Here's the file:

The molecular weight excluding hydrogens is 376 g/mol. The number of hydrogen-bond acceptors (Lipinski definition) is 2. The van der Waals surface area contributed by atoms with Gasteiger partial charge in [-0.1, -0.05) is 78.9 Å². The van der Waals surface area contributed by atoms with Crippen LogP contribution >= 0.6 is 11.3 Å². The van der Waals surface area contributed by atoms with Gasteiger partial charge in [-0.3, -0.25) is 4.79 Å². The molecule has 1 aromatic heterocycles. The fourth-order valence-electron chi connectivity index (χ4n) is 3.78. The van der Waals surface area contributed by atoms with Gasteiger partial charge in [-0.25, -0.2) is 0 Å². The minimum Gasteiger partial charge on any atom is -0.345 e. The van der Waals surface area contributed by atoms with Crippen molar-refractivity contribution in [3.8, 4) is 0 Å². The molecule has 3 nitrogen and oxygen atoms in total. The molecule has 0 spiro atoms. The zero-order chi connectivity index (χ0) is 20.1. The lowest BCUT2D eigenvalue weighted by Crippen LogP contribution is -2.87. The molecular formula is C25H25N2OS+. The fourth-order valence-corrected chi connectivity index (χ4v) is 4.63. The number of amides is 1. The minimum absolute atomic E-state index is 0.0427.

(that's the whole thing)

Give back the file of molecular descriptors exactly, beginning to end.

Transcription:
The molecular weight excluding hydrogens is 376 g/mol. The number of hydrogen-bond acceptors (Lipinski definition) is 2. The van der Waals surface area contributed by atoms with Gasteiger partial charge in [-0.1, -0.05) is 78.9 Å². The van der Waals surface area contributed by atoms with Crippen LogP contribution >= 0.6 is 11.3 Å². The van der Waals surface area contributed by atoms with Gasteiger partial charge in [-0.3, -0.25) is 4.79 Å². The molecule has 1 aromatic heterocycles. The fourth-order valence-electron chi connectivity index (χ4n) is 3.78. The van der Waals surface area contributed by atoms with Gasteiger partial charge in [-0.25, -0.2) is 0 Å². The minimum Gasteiger partial charge on any atom is -0.345 e. The van der Waals surface area contributed by atoms with Crippen molar-refractivity contribution in [3.8, 4) is 0 Å². The molecule has 3 nitrogen and oxygen atoms in total. The molecule has 0 spiro atoms. The zero-order chi connectivity index (χ0) is 20.1. The lowest BCUT2D eigenvalue weighted by Crippen LogP contribution is -2.87. The molecular formula is C25H25N2OS+. The fourth-order valence-corrected chi connectivity index (χ4v) is 4.63. The number of amides is 1. The minimum absolute atomic E-state index is 0.0427.